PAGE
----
Do one thing at a time
Do many things at once
Concentrate on the job
Highly distractible and subject to interruptions
Take time commitments seriously (deadlines, schedules)
Consider time commitments an objective to be achieved only if possible
Low-context and need information
High-context and already have information
Committed to the job
Committed to people
Adhere religiously to plans
Change plans often and easily
Concerned about not disturbing others; Follow rules of privacy and consideration
More concerned with relations (family, friends, close business associates) than with privacy
Show great respect for private property, seldom borrow or lend
Borrow and lend things often and easily
Emphasize promptness
Base promptness on the relationship
Accustomed to short-term relationships
Strong tendency to build lifetime relationships

Source: Hall & Hall (1989)

Thursday, October 7, 2010

Getting a package slip

I check our mailbox in the entryway a lot and it usually contains a flier or notice of some kind. And the notices are for the landlord or his mother: a registered letter, something from the pension fund, etc.

The other day I grabbed the usual assortment and started to put it in the pile to give to the landlord for when we actually make contact with him (it's already the 6th of October...he does want the rent, right?). But then I looked a little closer and noticed that it was MY name there on the slip. I had received a...banderole? Hmmmm. Something between a letter and a package...

There was an address of a "pick-up center" I needed to find in order to claim my "banderole." A hassle, yet at the same time I remembered back to the college days, when we received those yellow package slips with joy, even if we knew the package would contain something we had ordered ourselves. It was such a treat to get mail! Continue/-

And now, who knew what surprise was waiting for me? Not many people knew my address, but someone had decided to take a risk and send something from faraway...

It took about a week before I found the time. Not that the pick-up center was far, but knowing the usual situation at the post office, I might have to stand in line for hours. Plus, they had lunch from 1-2 pm. So I would have to factor that in.

I got to see a new part of my neighborhood. It was pretty, with tree-lined alleys of different colors in the fall sunlight. I even ran into a pretty little church building. Who would have known it was hidden back there?

The package slip noted that the pick-up center was "in the courtyard." Good thing, because I don't know if I would have thought to go around the corner. In a regular apartment building, from the courtyard side, was a little "post office" sign.

I went inside to empty waiting room. So much for the queuing drama! The room was lined with post office boxes and then at one side there was a little window you could go up to in order to receive your package. Once I got the ladies' attention, they looked carefully at my passport and registration (to confirm it was the same person), and then I got my media envelope. Oh, that's what a "banderole" was.

The return address was marked "Sweden." Too impatient to wait until I got home, I ripped open the envelope. Inside were two boxes cards, with my name on them. And the name and address of a company who hired me, but hasn't contacted me for a month. Very interesting...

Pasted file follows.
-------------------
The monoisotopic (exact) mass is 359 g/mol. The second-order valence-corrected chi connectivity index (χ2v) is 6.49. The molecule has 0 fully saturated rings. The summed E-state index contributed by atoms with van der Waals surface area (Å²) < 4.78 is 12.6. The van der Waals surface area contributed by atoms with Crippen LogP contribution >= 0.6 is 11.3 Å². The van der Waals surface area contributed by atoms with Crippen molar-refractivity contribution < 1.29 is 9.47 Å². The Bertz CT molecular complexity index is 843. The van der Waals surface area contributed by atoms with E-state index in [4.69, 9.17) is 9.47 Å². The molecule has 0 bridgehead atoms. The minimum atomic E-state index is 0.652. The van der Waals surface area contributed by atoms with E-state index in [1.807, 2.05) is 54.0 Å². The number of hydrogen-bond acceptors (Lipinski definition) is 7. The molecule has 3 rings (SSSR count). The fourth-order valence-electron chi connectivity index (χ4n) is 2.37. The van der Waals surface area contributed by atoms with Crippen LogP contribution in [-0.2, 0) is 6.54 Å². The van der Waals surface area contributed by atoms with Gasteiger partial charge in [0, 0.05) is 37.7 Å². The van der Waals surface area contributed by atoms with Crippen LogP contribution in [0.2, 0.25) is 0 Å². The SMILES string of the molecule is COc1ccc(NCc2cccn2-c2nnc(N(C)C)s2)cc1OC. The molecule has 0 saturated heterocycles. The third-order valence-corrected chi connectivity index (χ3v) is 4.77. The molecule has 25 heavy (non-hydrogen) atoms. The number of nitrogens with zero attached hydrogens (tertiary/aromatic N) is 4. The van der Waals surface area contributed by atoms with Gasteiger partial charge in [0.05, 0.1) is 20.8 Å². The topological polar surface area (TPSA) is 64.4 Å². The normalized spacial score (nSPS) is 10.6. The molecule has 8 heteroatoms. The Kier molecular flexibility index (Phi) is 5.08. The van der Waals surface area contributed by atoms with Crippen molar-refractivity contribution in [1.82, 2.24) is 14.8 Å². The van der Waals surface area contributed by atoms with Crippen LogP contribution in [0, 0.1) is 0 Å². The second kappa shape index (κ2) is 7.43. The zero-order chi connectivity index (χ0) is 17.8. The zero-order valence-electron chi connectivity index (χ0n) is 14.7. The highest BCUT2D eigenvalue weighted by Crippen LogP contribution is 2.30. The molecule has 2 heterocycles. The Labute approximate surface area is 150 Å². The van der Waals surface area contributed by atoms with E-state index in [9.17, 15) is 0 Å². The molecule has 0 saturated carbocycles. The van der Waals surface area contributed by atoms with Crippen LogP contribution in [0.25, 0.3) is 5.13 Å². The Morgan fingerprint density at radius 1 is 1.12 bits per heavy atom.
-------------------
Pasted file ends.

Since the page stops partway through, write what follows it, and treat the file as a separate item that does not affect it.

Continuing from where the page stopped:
Monday, October 4, 2010

Bureaucratic phone calls

The quest for a residency permit continues, as my 90-day visa gets close to expiry...

I suppose the possibility of deportation is enough reason for anyone to get motivated to make some phone calls. :)

Since I last wrote about needing to make progress, nothing had happened. Last week was spent "trying" to make a phone call, which meant that pretty much every day I "intended" to do it, but put it off due to the fact that I either 1) didn't have time 2) didn't have a working phone 3) didn't have the right phone number.

It's imperative to call during work hours, of course.

I know that a lot of this was due to my own procrastination, but it didn't seem possible that SO many things could go wrong when trying to make one phone call! 

Then there was the weekend...continue/-


This morning I woke up and picked up my cell phone to see that the balance was 3 rubles (about 10 cents). Not again! Then a friend came to my rescue and put some money in my account using an electronic pay station. :)

Now that I had both a working phone AND a phone number, I could finally get down to business. I dialed the number...and got a fax machine. Arrrrrrrgh.

This happened several times. I checked and rechecked the phone number and it was the one I had used before and that a friend of mine had recommended. And I still got a BEEEEEEP. So I thought maybe it was just an automated answering machine?

An hour later...success! The phone RANG and there was a PERSON on the other end. She looked up my last name and said everything was all set and I could go to the local office for pick-up....after Wednesday.

This is great, but I'm still not sure when I can actually get into the local office and get my hands on this piece of paper, or get the stamp, or whatever is going to happen next. I can't seem to get through by phone to that office. So far I just have a few words of verbal confirmation from the central office, and that will have to be my progress for the day...

June 2022

So, we are 4 months into what's happening in our part of the world...though, of course, we live pretty far from the border!   Currently:...